The Chances-6 research programme, led by the LSE’s Care Policy Evaluation Centre, has been analysing the impact of conditional cash transfers in youth mental health and future life chances in six low- and middle-income countries over the past four years. This is the second blog in the series that summarizes the findings and gives a closer look at the experience of two Latin American countries: Brazil and Colombia. We highlight the need to adopt an intersectoral approach and broaden the way anti-poverty programmes are currently conceptualized.
Anti-poverty programmes and mental health: is there an impact?
There is an intrinsic and bidirectional linkage between social disadvantage and poor mental health – both as a cause and as a consequence –, which has been supported by substantial research. Initiatives such as The Lancet Commission on Global Mental Health and Sustainable Development summarise the evidence and analyse the interactions between mental health and these social determinants. These types of initiatives aim to improve mental health for whole populations and to reduce the overall contribution of mental distress to the Global Burden of Disease.
In this context, the Chances-6 research programme emerged. This initiative aims to understand the dynamics between poverty, mental health, and the future life chances of young people from economically deprived backgrounds. It is led by the LSE’s Care Policy Evaluation Centre (CPEC) and it involves analysis of data across six low- and middle-income countries in Latin America and Africa: Brazil, Colombia, Mexico, South Africa, Liberia, and Malawi.
As part of this project, an international and interdisciplinary research team analysed whether existing welfare programmes could provide a vehicle to improve youth mental health and life chances, especially considering that 61% of the world’s poor are under 24 years of age. They focused on the most popular anti-poverty policy in low- and middle-income countries today: cash transfers. This policy emerged 25 years ago in Latin America as an alternative to anti-poverty top-down programmes, which were often perceived as inefficient and poorly targeted. It consists of transferring relatively small amounts of cash to poor households, often with conditions such as pre-specified investments in the human capital of their children, focusing on health and education. For example, common conditionalities are educational attendance, immunizations, and health checks. Cash transfers aim to mitigate current and immediate poverty while reducing its inter-generational transmission.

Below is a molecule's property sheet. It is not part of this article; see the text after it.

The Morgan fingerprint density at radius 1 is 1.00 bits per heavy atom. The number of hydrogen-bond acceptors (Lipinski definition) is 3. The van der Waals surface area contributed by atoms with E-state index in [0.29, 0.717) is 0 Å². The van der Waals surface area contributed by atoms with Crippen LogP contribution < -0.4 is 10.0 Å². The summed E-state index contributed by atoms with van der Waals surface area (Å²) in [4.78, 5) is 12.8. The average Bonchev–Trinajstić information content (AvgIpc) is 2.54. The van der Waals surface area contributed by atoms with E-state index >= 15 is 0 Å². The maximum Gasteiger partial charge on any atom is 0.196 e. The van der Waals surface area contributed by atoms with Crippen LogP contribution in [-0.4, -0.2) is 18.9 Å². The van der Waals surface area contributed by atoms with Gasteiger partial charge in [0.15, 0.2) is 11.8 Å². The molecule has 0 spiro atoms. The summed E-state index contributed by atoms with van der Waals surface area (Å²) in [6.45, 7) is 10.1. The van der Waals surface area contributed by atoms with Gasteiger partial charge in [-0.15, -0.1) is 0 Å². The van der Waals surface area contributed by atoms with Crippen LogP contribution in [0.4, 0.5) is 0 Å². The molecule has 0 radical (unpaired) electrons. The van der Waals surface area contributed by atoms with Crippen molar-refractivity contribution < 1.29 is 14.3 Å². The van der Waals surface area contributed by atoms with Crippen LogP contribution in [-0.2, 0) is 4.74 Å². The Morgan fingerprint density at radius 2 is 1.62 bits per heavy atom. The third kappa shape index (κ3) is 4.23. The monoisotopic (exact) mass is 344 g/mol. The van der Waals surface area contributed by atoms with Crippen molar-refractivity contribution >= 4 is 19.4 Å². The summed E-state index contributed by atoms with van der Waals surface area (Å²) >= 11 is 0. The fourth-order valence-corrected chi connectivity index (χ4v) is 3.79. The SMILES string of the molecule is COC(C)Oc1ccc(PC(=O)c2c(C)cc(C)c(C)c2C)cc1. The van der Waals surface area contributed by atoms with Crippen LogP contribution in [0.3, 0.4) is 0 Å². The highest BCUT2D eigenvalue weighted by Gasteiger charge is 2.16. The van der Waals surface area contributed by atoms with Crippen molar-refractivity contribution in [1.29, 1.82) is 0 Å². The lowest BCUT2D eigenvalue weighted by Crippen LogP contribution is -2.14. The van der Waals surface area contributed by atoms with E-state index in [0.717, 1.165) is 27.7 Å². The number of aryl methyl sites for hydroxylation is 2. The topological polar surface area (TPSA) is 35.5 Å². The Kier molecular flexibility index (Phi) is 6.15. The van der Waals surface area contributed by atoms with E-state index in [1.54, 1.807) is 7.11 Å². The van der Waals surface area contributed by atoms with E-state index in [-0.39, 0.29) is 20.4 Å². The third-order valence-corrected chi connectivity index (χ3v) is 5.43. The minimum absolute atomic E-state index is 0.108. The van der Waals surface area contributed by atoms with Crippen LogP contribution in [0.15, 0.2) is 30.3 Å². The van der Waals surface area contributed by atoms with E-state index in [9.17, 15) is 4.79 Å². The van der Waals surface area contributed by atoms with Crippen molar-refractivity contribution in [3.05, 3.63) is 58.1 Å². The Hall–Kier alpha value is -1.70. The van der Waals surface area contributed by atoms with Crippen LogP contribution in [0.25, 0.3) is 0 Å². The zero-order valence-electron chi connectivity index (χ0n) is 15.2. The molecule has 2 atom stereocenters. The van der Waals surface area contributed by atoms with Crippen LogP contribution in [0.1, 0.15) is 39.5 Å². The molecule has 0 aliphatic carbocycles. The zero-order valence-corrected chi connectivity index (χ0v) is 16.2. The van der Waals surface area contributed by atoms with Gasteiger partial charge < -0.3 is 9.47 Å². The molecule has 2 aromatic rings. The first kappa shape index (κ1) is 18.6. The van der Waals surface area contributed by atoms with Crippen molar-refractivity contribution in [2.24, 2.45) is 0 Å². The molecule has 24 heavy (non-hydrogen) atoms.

It is important to note that mental health problems constitute one of the most important global health challenges of our time. They account for 16% of the global burden of disease and injury in people aged 10–19 years, and in 2021 they were the leading cause of years lived with disability for those under 20 years of age. Moreover, amidst the COVID-19 pandemic, the overall number of cases of mental health problems rose exponentially worldwide, with depression and anxiety reporting an additional 76.2 million and 53.2 million cases respectively.
So, could cash transfer programmes provide a vehicle to improve youth mental health and life chances? How could they be used to optimize the mental health and life chances of young people, especially in a post-pandemic world?
To provide a forum to discuss these issues, the findings of Chances-6 were presented on March 29th at an LSE student event, with presenters from the CPEC, LSE, and partner institutions in Brazil, Colombia, and South Africa, as well as a panel of students from the LSE, King’s College London, Mackenzie University in Sao Paulo, the University of Los Andes in Bogota, and the University of Cape Town.
The experience of Latin America
Brazil: Bolsa Família Programme
Focusing on Latin America, quantitative and qualitative results of the research carried out in Brazil evidenced that participation in the Bolsa Família Programme (BFP) – the biggest cash transfer initiative in the country – was not enough to improve youth’s mental health.